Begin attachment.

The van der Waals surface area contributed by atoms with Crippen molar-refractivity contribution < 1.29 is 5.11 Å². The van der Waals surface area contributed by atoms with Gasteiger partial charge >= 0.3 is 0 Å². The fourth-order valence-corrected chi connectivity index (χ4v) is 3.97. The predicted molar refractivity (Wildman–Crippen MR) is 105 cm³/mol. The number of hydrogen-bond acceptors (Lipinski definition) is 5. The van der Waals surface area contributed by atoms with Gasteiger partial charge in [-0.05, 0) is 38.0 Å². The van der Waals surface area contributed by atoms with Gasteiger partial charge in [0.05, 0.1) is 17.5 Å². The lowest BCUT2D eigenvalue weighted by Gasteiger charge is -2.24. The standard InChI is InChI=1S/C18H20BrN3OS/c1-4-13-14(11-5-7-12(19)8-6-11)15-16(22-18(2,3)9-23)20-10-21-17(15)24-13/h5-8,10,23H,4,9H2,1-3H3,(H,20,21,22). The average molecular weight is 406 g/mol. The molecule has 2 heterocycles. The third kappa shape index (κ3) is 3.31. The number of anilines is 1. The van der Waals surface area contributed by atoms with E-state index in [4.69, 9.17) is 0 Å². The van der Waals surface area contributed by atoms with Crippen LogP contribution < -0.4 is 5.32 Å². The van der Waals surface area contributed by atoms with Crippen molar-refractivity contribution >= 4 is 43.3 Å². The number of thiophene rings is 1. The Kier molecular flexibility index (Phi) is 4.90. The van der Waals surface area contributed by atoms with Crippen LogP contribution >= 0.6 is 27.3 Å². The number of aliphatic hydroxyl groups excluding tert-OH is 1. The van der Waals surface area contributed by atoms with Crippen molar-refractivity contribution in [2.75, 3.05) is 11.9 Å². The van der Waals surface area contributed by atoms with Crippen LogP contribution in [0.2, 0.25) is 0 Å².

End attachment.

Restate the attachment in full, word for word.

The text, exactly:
The van der Waals surface area contributed by atoms with Crippen molar-refractivity contribution < 1.29 is 5.11 Å². The van der Waals surface area contributed by atoms with Gasteiger partial charge >= 0.3 is 0 Å². The fourth-order valence-corrected chi connectivity index (χ4v) is 3.97. The predicted molar refractivity (Wildman–Crippen MR) is 105 cm³/mol. The number of hydrogen-bond acceptors (Lipinski definition) is 5. The van der Waals surface area contributed by atoms with Gasteiger partial charge in [-0.05, 0) is 38.0 Å². The van der Waals surface area contributed by atoms with Gasteiger partial charge in [0.05, 0.1) is 17.5 Å². The lowest BCUT2D eigenvalue weighted by Gasteiger charge is -2.24. The standard InChI is InChI=1S/C18H20BrN3OS/c1-4-13-14(11-5-7-12(19)8-6-11)15-16(22-18(2,3)9-23)20-10-21-17(15)24-13/h5-8,10,23H,4,9H2,1-3H3,(H,20,21,22). The average molecular weight is 406 g/mol. The molecule has 2 heterocycles. The third kappa shape index (κ3) is 3.31. The number of anilines is 1. The van der Waals surface area contributed by atoms with E-state index in [4.69, 9.17) is 0 Å². The van der Waals surface area contributed by atoms with Crippen LogP contribution < -0.4 is 5.32 Å². The van der Waals surface area contributed by atoms with Crippen molar-refractivity contribution >= 4 is 43.3 Å². The number of thiophene rings is 1. The Kier molecular flexibility index (Phi) is 4.90. The van der Waals surface area contributed by atoms with Crippen LogP contribution >= 0.6 is 27.3 Å². The number of aliphatic hydroxyl groups excluding tert-OH is 1. The van der Waals surface area contributed by atoms with Crippen molar-refractivity contribution in [2.75, 3.05) is 11.9 Å². The van der Waals surface area contributed by atoms with Crippen LogP contribution in [0.2, 0.25) is 0 Å².